Copyright © 2009 Audubon Nature Institute P.O. Box 4327 New Orleans, LA 70178 (504) 861-2537 email@example.com
Solifuges creepy or cute?
Working with insects I often get asked what my favorite bug is. When I was new to the field I always had a current favorite but now that I have been working with them for so long it is hard to really say because there are so many cool and interesting animals out there. I have always, however, kept a special place in my heart for the odder more unique arthropods that roam about – especially those that are misunderstood. One animal that is both odd and extremely understood is the solifuges.
Most people know this interesting critter by the name of camel spider they are also called sun spider, sun scorpion, wind spider and several other different names. I have always simply called them solifuges because the other names include “spider” or “scorpion” which misrepresents them being that they are neither but rather a completely different arachnid.
Some of the more fun rumors about these animals include that they can run around twenty-five miles per hour, scream like banshees, and have several nefarious things they do to camels (ranging from simply attacking them to laying eggs in their bellies). None of the above is true. Though these animals are quick and can run rather fast – most scientific articles cap them out at much lower speeds none faster than one mile per hour and none of them make any type of loud noise. As for parasitizing or preying on camels – this is also completely false. These animals are voracious predators and eat more than a lot of their relatives generally do but this is because they have high metabolisms in comparison to most other insects and arachnids. They are fun to feed because they like to eat and often put on a good show but they generally won’t take on living prey that is much larger then they are.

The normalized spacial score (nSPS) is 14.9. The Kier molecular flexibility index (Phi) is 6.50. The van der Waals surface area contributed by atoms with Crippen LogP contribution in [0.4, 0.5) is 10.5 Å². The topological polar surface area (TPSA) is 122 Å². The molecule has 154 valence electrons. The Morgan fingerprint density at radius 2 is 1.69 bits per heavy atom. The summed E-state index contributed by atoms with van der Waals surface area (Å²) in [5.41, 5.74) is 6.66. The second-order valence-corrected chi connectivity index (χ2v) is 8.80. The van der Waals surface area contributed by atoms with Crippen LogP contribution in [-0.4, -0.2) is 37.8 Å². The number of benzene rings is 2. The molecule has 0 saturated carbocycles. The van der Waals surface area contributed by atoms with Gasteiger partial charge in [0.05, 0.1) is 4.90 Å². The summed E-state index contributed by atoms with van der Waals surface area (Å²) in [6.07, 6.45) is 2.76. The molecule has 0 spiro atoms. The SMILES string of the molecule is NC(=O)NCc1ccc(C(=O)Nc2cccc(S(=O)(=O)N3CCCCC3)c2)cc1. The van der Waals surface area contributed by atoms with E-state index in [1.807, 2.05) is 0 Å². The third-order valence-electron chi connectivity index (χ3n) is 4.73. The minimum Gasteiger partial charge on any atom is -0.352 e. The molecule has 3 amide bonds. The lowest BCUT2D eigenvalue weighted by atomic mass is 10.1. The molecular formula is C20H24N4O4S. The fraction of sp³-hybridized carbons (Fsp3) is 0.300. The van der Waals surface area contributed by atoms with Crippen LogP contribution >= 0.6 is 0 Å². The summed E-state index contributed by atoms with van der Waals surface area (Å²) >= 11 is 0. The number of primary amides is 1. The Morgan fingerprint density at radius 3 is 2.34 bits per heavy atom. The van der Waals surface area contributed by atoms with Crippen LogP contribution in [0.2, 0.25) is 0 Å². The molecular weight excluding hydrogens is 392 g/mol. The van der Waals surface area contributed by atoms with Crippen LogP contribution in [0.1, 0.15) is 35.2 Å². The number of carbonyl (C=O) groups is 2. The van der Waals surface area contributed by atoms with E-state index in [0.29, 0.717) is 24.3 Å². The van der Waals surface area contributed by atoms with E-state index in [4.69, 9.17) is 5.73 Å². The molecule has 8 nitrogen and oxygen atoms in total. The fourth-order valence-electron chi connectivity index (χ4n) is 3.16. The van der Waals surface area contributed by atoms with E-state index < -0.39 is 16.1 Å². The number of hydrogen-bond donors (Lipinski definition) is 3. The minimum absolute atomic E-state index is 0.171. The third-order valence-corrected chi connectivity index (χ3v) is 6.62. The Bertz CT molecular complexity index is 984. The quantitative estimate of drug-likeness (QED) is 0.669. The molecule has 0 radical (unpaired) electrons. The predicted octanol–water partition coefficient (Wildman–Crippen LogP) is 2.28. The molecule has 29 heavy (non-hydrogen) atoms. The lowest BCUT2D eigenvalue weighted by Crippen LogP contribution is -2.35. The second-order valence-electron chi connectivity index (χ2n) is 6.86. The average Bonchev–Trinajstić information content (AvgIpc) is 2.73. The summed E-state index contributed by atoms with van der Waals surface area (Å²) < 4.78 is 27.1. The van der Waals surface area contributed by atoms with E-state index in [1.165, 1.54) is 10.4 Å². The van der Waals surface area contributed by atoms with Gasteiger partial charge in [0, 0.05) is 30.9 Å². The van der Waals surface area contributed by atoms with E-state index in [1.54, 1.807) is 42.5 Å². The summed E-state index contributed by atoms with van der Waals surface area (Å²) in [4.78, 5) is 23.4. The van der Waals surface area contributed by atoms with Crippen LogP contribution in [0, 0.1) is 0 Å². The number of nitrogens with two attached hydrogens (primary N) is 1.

They are still very interesting animals – not only because what we know of them but also because of the things we don’t. I enjoy them due to the mystery that tends to surround them. They are very unusual – unlike anything that we encounter on a daily basis. I also enjoy arthropods that “react” to my presence and these little fellows certainly do that.
We were recently lucky enough to get a rather large solifuge from Arizona brought back by some staff that went on a trip there. So if you have any interest in seeing a living specimen then now is the time to make a visit. They aren’t terribly long lived animals so we don’t expect to have it for too long but we are certainly enjoying showing it off while we have it.